Urban pastoral

Lay long in bed, which made me, going by coach to St. James’s by appointment to have attended the Duke of Yorke and my Lord Bellasses, lose the hopes of my getting something by the hire of a ship to carry men to Tangier. But, however, according to the order of the Duke this morning, I did go to the ‘Change, and there after great pains did light of a business with Mr. Gifford and Hubland for bringing me as much as I hoped for, which I have at large expressed in my stating the case of the “King’s Fisher,” which is the ship that I have hired, and got the Duke of Yorke’s agreement this afternoon after much pains and not eating a bit of bread till about 4 o’clock. Going home I put in to an ordinary by Temple Barr and there with my boy Tom eat a pullet, and thence home to the office, being still angry with my wife for yesterday’s foolery. After a good while at the office, I with the boy to the Sun behind the Exchange, by agreement with Mr. Young the flag-maker, and there was met by Mr. Hill, Andrews, and Mr. Hubland, a pretty serious man. Here two very pretty savoury dishes and good discourse. After supper a song, or three or four (I having to that purpose carried Lawes’s book), and staying here till 12 o’clock got the watch to light me home, and in a continued discontent to bed. After being in bed, my people come and say there is a great stinke of burning, but no smoake. We called up Sir J. Minnes’s and Sir W. Batten’s people, and Griffin, and the people at the madhouse, but nothing could be found to give occasion to it. At this trouble we were till past three o’clock, and then the stinke ceasing, I to sleep, and my people to bed, and lay very long in the morning.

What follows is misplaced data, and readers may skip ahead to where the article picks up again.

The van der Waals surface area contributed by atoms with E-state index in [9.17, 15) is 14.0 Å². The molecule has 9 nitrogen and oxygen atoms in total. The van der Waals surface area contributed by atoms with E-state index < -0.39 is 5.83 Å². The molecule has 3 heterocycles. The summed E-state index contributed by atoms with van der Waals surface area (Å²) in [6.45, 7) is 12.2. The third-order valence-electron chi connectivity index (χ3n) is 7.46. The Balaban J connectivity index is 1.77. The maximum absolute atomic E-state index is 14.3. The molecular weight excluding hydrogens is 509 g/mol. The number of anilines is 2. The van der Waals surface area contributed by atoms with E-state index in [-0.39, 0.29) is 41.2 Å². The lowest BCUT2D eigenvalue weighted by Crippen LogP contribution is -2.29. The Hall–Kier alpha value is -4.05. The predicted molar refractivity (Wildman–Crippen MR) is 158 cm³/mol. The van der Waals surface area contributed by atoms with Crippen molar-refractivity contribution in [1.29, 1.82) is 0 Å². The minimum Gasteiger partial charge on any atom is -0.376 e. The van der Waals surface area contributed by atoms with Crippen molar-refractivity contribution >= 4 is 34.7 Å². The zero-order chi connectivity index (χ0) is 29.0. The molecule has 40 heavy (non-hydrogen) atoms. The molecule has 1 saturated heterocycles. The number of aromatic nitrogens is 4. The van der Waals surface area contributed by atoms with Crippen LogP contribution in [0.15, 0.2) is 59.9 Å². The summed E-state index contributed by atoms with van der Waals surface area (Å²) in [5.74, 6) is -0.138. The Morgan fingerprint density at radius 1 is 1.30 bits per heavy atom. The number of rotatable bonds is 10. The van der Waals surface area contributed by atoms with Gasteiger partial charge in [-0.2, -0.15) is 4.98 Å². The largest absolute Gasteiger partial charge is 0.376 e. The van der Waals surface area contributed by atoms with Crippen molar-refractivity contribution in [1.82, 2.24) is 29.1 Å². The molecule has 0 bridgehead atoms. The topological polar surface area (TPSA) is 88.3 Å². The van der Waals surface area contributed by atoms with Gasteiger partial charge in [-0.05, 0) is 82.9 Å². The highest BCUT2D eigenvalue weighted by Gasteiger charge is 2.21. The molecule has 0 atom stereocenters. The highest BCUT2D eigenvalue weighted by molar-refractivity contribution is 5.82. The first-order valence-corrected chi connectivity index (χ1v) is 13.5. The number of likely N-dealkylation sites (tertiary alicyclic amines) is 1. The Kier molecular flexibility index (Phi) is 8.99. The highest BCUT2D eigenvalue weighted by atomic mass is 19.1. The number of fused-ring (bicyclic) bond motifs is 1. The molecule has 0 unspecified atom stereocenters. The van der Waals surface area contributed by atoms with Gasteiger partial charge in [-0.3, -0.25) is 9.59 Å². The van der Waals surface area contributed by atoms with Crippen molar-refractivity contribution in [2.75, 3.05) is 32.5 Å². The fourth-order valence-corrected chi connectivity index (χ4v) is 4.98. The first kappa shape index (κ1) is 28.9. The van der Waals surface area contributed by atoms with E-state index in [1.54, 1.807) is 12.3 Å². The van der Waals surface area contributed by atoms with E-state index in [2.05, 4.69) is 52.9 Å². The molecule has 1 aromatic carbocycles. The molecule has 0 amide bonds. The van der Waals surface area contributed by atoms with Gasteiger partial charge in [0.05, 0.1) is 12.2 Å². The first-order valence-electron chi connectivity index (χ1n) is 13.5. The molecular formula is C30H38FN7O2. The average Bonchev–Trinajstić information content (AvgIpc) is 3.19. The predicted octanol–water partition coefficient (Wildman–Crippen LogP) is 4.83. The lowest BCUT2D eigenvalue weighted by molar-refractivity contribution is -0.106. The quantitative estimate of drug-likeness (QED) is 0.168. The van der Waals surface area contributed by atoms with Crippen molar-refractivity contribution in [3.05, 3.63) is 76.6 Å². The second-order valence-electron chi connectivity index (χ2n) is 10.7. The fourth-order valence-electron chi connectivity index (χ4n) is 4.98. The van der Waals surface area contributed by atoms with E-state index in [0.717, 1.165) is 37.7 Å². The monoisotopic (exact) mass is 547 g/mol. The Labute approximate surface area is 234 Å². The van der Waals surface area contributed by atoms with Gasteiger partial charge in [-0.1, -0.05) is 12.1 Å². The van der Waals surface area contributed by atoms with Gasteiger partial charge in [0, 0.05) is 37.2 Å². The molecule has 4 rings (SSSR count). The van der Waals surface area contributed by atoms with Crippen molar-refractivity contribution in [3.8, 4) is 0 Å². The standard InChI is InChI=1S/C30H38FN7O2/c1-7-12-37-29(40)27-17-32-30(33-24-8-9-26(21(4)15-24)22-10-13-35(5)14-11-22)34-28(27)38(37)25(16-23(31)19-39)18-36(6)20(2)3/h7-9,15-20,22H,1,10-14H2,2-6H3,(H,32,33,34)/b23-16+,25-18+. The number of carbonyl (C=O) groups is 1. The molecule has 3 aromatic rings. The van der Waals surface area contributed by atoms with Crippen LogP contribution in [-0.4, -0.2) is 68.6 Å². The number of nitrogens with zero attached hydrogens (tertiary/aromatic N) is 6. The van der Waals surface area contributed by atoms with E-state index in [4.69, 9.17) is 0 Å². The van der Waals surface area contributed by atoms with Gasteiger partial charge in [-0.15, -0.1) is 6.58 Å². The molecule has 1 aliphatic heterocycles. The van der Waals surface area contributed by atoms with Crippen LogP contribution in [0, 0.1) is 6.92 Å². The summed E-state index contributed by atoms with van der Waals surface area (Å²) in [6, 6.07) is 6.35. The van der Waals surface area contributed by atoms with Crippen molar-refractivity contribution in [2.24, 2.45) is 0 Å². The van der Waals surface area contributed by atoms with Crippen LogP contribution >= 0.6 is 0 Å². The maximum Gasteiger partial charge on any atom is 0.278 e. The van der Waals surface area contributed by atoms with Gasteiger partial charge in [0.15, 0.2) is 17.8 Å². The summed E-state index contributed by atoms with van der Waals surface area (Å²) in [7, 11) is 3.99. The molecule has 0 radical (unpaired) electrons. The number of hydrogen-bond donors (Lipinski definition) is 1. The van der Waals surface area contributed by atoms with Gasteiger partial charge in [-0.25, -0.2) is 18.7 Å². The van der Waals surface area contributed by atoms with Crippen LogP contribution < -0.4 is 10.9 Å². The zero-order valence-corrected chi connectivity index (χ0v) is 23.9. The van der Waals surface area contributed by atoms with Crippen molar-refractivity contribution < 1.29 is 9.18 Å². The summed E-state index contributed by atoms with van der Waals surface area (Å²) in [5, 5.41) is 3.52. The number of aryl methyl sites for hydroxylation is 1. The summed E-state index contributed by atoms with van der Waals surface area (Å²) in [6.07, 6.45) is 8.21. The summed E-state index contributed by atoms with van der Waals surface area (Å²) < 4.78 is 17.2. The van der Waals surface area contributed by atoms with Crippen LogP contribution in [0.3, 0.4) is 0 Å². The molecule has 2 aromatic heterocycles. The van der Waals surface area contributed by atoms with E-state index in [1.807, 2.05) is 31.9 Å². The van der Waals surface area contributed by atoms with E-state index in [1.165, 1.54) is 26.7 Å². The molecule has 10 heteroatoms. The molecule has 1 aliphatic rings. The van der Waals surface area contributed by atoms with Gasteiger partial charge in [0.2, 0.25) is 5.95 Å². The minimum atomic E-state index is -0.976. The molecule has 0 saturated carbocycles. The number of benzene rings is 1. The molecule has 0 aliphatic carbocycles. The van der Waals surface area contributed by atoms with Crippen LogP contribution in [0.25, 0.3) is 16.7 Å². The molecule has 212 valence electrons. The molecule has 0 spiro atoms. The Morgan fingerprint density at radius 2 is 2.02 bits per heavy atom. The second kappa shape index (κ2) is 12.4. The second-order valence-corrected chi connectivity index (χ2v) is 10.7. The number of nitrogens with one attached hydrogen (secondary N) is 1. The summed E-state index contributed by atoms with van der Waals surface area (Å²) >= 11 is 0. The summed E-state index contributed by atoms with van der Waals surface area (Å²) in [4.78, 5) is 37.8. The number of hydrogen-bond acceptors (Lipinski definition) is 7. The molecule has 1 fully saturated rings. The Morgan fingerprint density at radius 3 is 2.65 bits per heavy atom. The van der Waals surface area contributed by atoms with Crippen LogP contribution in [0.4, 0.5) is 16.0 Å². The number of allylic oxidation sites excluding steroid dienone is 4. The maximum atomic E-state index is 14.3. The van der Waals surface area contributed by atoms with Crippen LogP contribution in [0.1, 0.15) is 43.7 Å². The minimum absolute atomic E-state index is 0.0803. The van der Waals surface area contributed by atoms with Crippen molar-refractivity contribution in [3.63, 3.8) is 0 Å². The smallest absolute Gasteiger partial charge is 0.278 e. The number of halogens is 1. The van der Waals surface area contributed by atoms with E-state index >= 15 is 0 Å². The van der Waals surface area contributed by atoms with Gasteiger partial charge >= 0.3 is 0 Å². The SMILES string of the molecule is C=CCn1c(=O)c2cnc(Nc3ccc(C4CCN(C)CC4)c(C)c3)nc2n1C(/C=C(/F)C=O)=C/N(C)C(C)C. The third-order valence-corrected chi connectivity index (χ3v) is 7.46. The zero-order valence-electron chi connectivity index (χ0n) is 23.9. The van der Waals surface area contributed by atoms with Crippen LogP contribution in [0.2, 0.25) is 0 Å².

after great pain
eating a bit of bread in the sun

behind me the savory discourse
of people at the madhouse


Erasure poem derived from The Diary of Samuel Pepys, Wednesday 1 February 1665.

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